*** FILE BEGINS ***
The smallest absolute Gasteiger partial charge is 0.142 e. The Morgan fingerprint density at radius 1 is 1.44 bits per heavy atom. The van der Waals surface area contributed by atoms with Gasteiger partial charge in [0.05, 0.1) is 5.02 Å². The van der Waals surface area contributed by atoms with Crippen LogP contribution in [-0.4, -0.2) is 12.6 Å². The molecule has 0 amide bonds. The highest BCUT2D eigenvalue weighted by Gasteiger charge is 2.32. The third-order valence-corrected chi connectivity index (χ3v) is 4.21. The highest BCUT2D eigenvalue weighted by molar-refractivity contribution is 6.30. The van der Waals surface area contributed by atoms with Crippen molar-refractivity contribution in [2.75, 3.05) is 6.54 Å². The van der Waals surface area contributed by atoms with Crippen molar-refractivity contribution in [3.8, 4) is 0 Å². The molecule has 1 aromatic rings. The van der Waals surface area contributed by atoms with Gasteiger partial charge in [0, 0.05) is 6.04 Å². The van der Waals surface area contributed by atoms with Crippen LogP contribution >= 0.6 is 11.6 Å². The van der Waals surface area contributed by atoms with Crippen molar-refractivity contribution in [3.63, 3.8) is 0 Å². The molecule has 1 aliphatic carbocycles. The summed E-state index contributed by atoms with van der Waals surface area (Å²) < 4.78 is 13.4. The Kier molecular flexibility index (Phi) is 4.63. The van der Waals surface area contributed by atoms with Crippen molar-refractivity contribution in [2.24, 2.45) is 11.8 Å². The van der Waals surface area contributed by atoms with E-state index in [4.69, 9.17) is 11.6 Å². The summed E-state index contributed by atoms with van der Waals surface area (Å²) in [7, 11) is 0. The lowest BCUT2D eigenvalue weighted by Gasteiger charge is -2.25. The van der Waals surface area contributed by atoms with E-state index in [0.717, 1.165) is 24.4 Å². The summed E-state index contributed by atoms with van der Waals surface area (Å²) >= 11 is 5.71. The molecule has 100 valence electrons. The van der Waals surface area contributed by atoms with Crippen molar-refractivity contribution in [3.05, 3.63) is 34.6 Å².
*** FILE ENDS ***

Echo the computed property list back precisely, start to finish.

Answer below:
The smallest absolute Gasteiger partial charge is 0.142 e. The Morgan fingerprint density at radius 1 is 1.44 bits per heavy atom. The van der Waals surface area contributed by atoms with Gasteiger partial charge in [0.05, 0.1) is 5.02 Å². The van der Waals surface area contributed by atoms with Crippen LogP contribution in [-0.4, -0.2) is 12.6 Å². The molecule has 0 amide bonds. The highest BCUT2D eigenvalue weighted by Gasteiger charge is 2.32. The third-order valence-corrected chi connectivity index (χ3v) is 4.21. The highest BCUT2D eigenvalue weighted by molar-refractivity contribution is 6.30. The van der Waals surface area contributed by atoms with Crippen molar-refractivity contribution in [2.75, 3.05) is 6.54 Å². The van der Waals surface area contributed by atoms with Crippen molar-refractivity contribution in [3.8, 4) is 0 Å². The molecule has 1 aromatic rings. The van der Waals surface area contributed by atoms with Gasteiger partial charge in [0, 0.05) is 6.04 Å². The van der Waals surface area contributed by atoms with Crippen LogP contribution >= 0.6 is 11.6 Å². The van der Waals surface area contributed by atoms with Crippen molar-refractivity contribution in [3.63, 3.8) is 0 Å². The molecule has 1 aliphatic carbocycles. The summed E-state index contributed by atoms with van der Waals surface area (Å²) < 4.78 is 13.4. The Kier molecular flexibility index (Phi) is 4.63. The van der Waals surface area contributed by atoms with Crippen molar-refractivity contribution in [2.24, 2.45) is 11.8 Å². The van der Waals surface area contributed by atoms with E-state index in [4.69, 9.17) is 11.6 Å². The summed E-state index contributed by atoms with van der Waals surface area (Å²) in [7, 11) is 0. The lowest BCUT2D eigenvalue weighted by Gasteiger charge is -2.25. The van der Waals surface area contributed by atoms with E-state index in [0.717, 1.165) is 24.4 Å². The summed E-state index contributed by atoms with van der Waals surface area (Å²) >= 11 is 5.71. The molecule has 100 valence electrons. The van der Waals surface area contributed by atoms with Crippen molar-refractivity contribution in [3.05, 3.63) is 34.6 Å².